Tensions simmer in Jerusalem over weekend

Police stop Muslim worshipers from throwing rocks at the Western Wall; ACRI claims baby killed by tear gas.

Jerusalem 311 (photo credit: Ariel Jerozolimski)
Jerusalem 311
(photo credit: Ariel Jerozolimski)
Despite a heightened state of alert in anticipation of riots by Muslim residents of east Jerusalem following afternoon prayers on Friday, cool heads generally prevailed over the weekend.
In the most serious incident, police entered the Temple Mount compound on Friday to stop worshipers from throwing rocks down at the Western Wall Plaza.
One man was arrested on Saturday night after Arabs threw rocks at police officers in the Abu Tur neighborhood.
Two rock-throwing incidents were recorded in Silwan and Isawiya on Friday evening, but security forces were able to disperse the groups without violence.
Border police arrested 16 east Jerusalem residents – nine in Silwan and seven in A-Tur – for disturbing the peace on Thursday night, a day after Arab residents vowed to avenge the death of a man killed by a Jewish security guard in the Silwan neighborhood.
A one-year-old boy was apparently an indirect victim of the weekend’s clashes; his parents claimed that the copious amounts of tear gas used in Isawiya killed the baby, the Association for Civil Rights in Israel told The Jerusalem Post on Saturday night. Mahmoud Abu Sa’ara suffered from severe asthma and his parents had taken him to a local clinic on Wednesday afternoon, where the doctor told them to continue using his inhalator every time he had trouble breathing, ACRI said. When his mother went to check on him at 5 a.m. on Thursday, she found him unconscious.
The baby was brought to Hadassah University Hospital on Mount Scopus, where he was pronounced dead on arrival.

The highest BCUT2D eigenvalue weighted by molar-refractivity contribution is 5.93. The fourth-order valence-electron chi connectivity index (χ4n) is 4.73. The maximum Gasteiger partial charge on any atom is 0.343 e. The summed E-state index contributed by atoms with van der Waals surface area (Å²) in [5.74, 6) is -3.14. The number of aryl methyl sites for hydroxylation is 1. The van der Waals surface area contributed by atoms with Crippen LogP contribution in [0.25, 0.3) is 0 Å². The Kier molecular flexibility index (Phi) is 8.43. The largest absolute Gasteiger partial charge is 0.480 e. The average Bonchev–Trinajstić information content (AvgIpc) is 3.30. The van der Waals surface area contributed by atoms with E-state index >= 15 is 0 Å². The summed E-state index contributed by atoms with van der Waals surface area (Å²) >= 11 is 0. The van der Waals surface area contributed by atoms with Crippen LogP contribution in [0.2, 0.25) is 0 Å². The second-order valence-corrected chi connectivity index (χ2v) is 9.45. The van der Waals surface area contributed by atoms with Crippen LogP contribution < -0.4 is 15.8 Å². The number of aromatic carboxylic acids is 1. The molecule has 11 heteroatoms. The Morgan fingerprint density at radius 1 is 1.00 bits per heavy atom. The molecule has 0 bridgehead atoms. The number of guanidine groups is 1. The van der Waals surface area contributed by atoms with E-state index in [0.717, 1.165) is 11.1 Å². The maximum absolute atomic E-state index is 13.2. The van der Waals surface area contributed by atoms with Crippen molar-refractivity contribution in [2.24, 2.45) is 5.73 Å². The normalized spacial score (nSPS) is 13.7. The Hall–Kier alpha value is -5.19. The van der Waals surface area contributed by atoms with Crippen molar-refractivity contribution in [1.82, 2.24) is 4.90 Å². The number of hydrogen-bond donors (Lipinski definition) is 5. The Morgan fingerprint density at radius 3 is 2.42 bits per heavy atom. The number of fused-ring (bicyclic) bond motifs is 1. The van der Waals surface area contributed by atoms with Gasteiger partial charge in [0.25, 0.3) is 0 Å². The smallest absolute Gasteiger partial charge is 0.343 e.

ACRI is demanding that the police open an investigation into the boy’s death.
“They should reexamine the procedures,” said Ronit Sela, ACRI spokeswoman. “We’re not saying don’t use tear gas. But we received testimonies during the day that this tear gas was much harsher this time, that it could have been a different type of tear gas. It’s not a different type of tear gas, but the police are using a lot of it. And when it’s not carried away by the wind, it hangs around.”
Tear gas entered into many of the houses in the Isawiya neighborhood in greater quantities than usual, according to testimony gathered by ACRI field workers during the weekend.
The police denied knowledge of Abu Sa’ara’s death, and defended their use of tear gas during the riots in Isawiya and other neighborhoods.
“The amount of force we use depends on the level of unruliness of the crowd and how much it takes to calm them down. We don’t immediately use gas,” said Ch.-Supt. Shmulik Ben-Ruby, the spokesman for the Jerusalem police district.
“If they were standing and shouting, we wouldn’t be using gas. But if there are a few hundred that are trying to go up to the French Hill neighborhood, then we’re going to use force. And that’s what’s happened in the past few days,” he said.